It sounds like you may have just strained a muscle or ligament in your neck either while sleeping or perhaps sometime during the previous day. It’s also possible you slept with your head at a bad angle and simply need to give it time to relax.

I’ve never heard of anyone actually getting whiplash while sleeping. Whiplash is usually associated with a sudden accident…

A (whiplash) sprain is a stretch or tear in the ligament resulting from a sudden movement that causes the neck to extend to an extreme position. For example, in the rapid deceleration of a car crash, your head and neck can stretch far forward before stopping. [1]

Whiplash injury is the effect on the neck of a sudden stop in forward movement, for instance in a car crash… In a sudden stop, the head is thrown forward violently, putting a brief but extreme strain on the neck. This stretches muscles and ligaments in the neck. This is immediately followed by a reflex contraction of the overstretched muscles, so that the head then jerks in the opposite direction. [2]

Whiplash – a soft tissue injury to the neck – is also called neck sprain or neck strain. It is characterized by a collection of symptoms that occur following damage to the neck, usually because of sudden extension and flexion. [3]

What Causes Neck Pain?

1574R-019176

Don, the most common cause of neck pain is muscle or ligament strain. Naturally, since this is the same type of injury as your previous whiplash, it would feel very similar.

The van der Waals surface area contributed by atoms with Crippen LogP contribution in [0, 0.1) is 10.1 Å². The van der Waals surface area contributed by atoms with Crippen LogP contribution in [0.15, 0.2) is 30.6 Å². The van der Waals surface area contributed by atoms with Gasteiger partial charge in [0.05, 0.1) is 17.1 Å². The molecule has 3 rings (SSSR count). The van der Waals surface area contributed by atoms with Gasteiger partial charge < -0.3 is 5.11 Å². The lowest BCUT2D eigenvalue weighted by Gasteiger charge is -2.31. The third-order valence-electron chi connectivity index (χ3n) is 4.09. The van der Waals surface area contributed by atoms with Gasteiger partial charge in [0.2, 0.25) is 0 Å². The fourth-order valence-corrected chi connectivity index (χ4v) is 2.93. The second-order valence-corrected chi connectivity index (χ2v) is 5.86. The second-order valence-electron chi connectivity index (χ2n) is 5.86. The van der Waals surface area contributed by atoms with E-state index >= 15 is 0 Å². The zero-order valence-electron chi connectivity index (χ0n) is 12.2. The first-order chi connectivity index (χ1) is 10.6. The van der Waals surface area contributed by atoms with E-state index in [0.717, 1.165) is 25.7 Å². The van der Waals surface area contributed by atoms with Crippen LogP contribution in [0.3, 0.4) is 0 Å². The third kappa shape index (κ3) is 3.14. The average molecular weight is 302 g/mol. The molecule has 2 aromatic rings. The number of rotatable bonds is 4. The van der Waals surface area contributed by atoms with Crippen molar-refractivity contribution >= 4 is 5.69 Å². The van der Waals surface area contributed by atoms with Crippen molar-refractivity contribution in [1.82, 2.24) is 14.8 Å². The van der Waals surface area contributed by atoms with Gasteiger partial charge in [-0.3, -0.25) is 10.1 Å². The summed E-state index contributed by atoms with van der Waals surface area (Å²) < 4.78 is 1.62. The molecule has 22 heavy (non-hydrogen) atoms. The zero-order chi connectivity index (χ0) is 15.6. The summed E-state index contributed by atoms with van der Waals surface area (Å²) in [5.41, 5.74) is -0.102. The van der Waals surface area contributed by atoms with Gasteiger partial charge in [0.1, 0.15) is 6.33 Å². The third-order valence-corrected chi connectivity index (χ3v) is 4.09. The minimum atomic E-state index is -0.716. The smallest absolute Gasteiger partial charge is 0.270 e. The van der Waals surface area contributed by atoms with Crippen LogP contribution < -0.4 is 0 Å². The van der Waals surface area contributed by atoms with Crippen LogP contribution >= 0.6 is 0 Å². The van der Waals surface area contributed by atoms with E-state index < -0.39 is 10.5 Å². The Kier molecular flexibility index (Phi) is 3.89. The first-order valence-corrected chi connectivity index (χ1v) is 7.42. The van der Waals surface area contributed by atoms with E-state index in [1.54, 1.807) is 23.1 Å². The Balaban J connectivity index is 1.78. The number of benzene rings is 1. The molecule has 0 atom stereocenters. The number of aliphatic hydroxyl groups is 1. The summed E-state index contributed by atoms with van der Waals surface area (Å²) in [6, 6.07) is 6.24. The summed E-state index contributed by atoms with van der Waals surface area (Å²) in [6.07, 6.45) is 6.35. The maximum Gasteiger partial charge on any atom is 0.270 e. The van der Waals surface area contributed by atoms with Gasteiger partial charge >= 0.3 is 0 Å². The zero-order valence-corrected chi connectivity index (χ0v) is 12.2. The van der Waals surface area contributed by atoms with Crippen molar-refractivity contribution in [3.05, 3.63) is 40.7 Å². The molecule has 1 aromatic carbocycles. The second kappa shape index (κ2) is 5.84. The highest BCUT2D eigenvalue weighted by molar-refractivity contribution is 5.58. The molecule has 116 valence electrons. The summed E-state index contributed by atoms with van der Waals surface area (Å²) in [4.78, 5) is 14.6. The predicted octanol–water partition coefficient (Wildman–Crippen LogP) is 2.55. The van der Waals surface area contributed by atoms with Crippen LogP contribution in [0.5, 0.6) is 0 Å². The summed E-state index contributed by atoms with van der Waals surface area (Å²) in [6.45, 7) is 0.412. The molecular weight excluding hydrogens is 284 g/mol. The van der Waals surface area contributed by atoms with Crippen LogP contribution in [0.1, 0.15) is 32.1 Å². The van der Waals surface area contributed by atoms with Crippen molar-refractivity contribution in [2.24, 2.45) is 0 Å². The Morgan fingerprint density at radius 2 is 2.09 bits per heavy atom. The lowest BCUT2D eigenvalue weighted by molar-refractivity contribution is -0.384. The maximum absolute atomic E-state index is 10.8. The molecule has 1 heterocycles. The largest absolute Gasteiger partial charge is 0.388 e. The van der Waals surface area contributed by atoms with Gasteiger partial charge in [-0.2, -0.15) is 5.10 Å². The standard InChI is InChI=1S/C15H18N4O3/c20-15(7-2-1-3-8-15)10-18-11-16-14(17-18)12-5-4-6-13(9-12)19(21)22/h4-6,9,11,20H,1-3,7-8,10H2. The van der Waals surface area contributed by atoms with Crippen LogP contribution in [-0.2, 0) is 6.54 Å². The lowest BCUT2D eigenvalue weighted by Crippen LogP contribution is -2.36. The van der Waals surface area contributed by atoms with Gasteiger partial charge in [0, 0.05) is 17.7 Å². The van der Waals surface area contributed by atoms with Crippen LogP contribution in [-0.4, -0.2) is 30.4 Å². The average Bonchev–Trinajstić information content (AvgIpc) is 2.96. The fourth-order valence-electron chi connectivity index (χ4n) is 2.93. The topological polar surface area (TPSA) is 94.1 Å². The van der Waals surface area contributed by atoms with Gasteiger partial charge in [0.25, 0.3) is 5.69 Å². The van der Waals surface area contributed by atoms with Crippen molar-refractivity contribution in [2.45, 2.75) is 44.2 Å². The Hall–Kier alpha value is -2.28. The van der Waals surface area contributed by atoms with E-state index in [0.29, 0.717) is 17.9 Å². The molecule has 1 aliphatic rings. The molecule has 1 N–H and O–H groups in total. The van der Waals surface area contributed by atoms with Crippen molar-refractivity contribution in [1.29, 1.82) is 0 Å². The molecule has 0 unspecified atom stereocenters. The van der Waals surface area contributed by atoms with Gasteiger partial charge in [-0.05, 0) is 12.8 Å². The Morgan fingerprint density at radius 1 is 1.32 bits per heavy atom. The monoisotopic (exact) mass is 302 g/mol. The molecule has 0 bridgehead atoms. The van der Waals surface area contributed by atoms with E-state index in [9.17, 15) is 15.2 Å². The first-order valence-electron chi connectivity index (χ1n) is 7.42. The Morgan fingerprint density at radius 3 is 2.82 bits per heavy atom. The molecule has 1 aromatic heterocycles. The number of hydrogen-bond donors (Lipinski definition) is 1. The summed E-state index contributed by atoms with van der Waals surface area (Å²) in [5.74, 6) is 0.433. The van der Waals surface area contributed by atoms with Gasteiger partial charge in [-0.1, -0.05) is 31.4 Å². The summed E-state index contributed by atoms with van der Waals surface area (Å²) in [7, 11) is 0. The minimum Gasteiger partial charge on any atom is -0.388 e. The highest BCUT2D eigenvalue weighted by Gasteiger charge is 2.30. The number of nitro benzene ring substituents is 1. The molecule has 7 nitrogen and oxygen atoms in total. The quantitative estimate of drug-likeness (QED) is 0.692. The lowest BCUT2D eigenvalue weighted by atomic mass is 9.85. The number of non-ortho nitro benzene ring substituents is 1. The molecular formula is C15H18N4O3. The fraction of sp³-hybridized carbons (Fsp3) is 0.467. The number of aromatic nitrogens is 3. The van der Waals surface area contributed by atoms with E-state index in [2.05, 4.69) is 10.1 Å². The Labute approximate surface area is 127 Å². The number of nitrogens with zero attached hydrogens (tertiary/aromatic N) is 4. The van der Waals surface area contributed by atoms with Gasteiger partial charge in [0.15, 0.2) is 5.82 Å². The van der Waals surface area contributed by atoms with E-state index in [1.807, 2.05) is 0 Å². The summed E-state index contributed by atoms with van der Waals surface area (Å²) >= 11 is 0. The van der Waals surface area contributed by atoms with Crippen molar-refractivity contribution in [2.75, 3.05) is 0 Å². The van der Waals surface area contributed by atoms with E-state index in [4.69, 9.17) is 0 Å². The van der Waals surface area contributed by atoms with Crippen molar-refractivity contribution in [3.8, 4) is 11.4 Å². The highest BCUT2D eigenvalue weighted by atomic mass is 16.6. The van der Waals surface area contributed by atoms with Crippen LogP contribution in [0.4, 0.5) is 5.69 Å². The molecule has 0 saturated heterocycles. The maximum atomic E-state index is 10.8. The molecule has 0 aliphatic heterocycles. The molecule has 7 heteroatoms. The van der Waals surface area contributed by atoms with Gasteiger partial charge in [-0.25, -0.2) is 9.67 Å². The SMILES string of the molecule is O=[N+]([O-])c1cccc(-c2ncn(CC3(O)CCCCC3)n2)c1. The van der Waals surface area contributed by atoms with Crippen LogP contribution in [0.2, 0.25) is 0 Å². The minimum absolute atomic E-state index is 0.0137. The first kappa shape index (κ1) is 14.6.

In most cases the pain will subside within two to ten days without medical attention. However, if it lasts longer than that, you should see your doctor.

Also, see your doctor if:

  • Your head is off-center and you can’t hold it straight.
  • Your neck pain is the result of a recent, serious accident.
  • You have pain in your wrist or hand accompanied with a feeling of numbness or “pins and needles” in your fingers.
  • You are having severe headaches that just won’t go away.
  • Your pain is getting worse instead of better.

Hope that answers your question,
Dean

References:

1. Whiplash and Neck Sprain. Your Orthopedic Connection. American Academy of Orthopedic Surgeons. [May 2000]

2. Whiplash injury. NHS Direct Online Health Encyclopaedia. [Jul 2002]

3. Whiplash. NINDS Whiplash Information Page. National Institute of Neurological Disorders and Stroke. [Mar 2005]

********************

2 Responses to “Writer’s Block June 14”

  1. on 15 Jun 2008 at 8:18 am 1.Marijke said …

    Hi there, thanks for linking my new blog carnival. This looks like a very interesting blog so I’ll have to schedule some time to sit down and go through it. I always enjoy visiting new blogs and learning what else is out in the big vast Internet world.

    Thanks again,
    Marijke

  2. on 21 Jun 2008 at 8:26 am 2.Chrysalis said …

    I have been thinking of this site. I’ve had a muscle spasm big time for two days straight. I know they say ice it for the inflammation, but the thought of that was not inviting. I’ve been on heat, and that is tiny bit of Heaven. I can finally move my head to the right now. Just popping on to say hi, and read.

Trackback This Post | Subscribe to the comments through RSS Feed

Leave a Reply